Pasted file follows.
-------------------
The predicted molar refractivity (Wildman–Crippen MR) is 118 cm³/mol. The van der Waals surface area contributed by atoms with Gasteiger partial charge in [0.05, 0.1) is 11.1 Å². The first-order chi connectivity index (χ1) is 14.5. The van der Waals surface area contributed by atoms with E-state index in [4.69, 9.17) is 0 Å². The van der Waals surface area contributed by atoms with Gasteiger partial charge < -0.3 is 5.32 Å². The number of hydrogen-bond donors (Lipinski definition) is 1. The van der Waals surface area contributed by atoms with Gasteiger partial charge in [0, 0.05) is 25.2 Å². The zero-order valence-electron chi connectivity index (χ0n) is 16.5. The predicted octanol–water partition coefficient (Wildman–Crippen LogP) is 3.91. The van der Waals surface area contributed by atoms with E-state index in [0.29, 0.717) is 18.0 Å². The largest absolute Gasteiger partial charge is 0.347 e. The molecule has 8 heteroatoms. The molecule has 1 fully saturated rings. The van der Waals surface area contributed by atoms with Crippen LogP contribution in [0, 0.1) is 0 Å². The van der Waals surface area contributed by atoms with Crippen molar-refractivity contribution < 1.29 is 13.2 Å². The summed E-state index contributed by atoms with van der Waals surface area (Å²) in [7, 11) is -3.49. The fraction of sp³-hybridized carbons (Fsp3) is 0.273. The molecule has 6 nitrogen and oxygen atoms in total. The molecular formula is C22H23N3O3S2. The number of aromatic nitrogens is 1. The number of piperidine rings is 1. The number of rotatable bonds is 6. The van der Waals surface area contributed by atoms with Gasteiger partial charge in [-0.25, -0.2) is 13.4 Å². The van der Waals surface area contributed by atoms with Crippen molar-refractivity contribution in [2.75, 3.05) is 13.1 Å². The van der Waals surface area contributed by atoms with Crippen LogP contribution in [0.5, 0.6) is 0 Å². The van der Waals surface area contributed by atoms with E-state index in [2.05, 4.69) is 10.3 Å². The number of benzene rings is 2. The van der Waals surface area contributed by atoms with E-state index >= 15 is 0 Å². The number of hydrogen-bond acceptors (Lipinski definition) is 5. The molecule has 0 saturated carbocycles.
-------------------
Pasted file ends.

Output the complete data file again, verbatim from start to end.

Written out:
The predicted molar refractivity (Wildman–Crippen MR) is 118 cm³/mol. The van der Waals surface area contributed by atoms with Gasteiger partial charge in [0.05, 0.1) is 11.1 Å². The first-order chi connectivity index (χ1) is 14.5. The van der Waals surface area contributed by atoms with E-state index in [4.69, 9.17) is 0 Å². The van der Waals surface area contributed by atoms with Gasteiger partial charge < -0.3 is 5.32 Å². The number of hydrogen-bond donors (Lipinski definition) is 1. The van der Waals surface area contributed by atoms with Gasteiger partial charge in [0, 0.05) is 25.2 Å². The zero-order valence-electron chi connectivity index (χ0n) is 16.5. The predicted octanol–water partition coefficient (Wildman–Crippen LogP) is 3.91. The van der Waals surface area contributed by atoms with E-state index in [0.29, 0.717) is 18.0 Å². The largest absolute Gasteiger partial charge is 0.347 e. The molecule has 8 heteroatoms. The molecule has 1 fully saturated rings. The van der Waals surface area contributed by atoms with Crippen LogP contribution in [0, 0.1) is 0 Å². The van der Waals surface area contributed by atoms with Crippen molar-refractivity contribution < 1.29 is 13.2 Å². The summed E-state index contributed by atoms with van der Waals surface area (Å²) in [7, 11) is -3.49. The fraction of sp³-hybridized carbons (Fsp3) is 0.273. The molecule has 6 nitrogen and oxygen atoms in total. The molecular formula is C22H23N3O3S2. The number of aromatic nitrogens is 1. The number of piperidine rings is 1. The number of rotatable bonds is 6. The van der Waals surface area contributed by atoms with Gasteiger partial charge in [-0.25, -0.2) is 13.4 Å². The van der Waals surface area contributed by atoms with Crippen molar-refractivity contribution in [2.75, 3.05) is 13.1 Å². The van der Waals surface area contributed by atoms with Crippen LogP contribution in [0.5, 0.6) is 0 Å². The van der Waals surface area contributed by atoms with E-state index in [2.05, 4.69) is 10.3 Å². The number of benzene rings is 2. The van der Waals surface area contributed by atoms with E-state index >= 15 is 0 Å². The number of hydrogen-bond acceptors (Lipinski definition) is 5. The molecule has 0 saturated carbocycles.